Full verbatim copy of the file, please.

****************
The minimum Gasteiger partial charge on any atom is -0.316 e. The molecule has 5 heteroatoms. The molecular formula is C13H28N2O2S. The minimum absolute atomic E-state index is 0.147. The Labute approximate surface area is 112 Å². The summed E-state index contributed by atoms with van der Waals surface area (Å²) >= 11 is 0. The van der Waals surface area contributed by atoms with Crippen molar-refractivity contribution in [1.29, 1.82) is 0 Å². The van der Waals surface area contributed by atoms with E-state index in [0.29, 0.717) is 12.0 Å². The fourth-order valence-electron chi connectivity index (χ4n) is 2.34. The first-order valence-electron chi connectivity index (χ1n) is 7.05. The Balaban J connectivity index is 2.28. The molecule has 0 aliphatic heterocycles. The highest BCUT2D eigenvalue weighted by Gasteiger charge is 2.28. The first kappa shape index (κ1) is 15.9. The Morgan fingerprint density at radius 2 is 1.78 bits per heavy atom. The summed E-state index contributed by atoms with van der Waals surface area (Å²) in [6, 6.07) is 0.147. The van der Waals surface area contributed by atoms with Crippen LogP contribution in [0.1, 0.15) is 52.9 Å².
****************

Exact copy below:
The minimum Gasteiger partial charge on any atom is -0.316 e. The molecule has 5 heteroatoms. The molecular formula is C13H28N2O2S. The minimum absolute atomic E-state index is 0.147. The Labute approximate surface area is 112 Å². The summed E-state index contributed by atoms with van der Waals surface area (Å²) >= 11 is 0. The van der Waals surface area contributed by atoms with Crippen molar-refractivity contribution in [1.29, 1.82) is 0 Å². The van der Waals surface area contributed by atoms with E-state index in [0.29, 0.717) is 12.0 Å². The fourth-order valence-electron chi connectivity index (χ4n) is 2.34. The first-order valence-electron chi connectivity index (χ1n) is 7.05. The Balaban J connectivity index is 2.28. The molecule has 0 aliphatic heterocycles. The highest BCUT2D eigenvalue weighted by Gasteiger charge is 2.28. The first kappa shape index (κ1) is 15.9. The Morgan fingerprint density at radius 2 is 1.78 bits per heavy atom. The summed E-state index contributed by atoms with van der Waals surface area (Å²) in [6, 6.07) is 0.147. The van der Waals surface area contributed by atoms with Crippen LogP contribution in [0.1, 0.15) is 52.9 Å².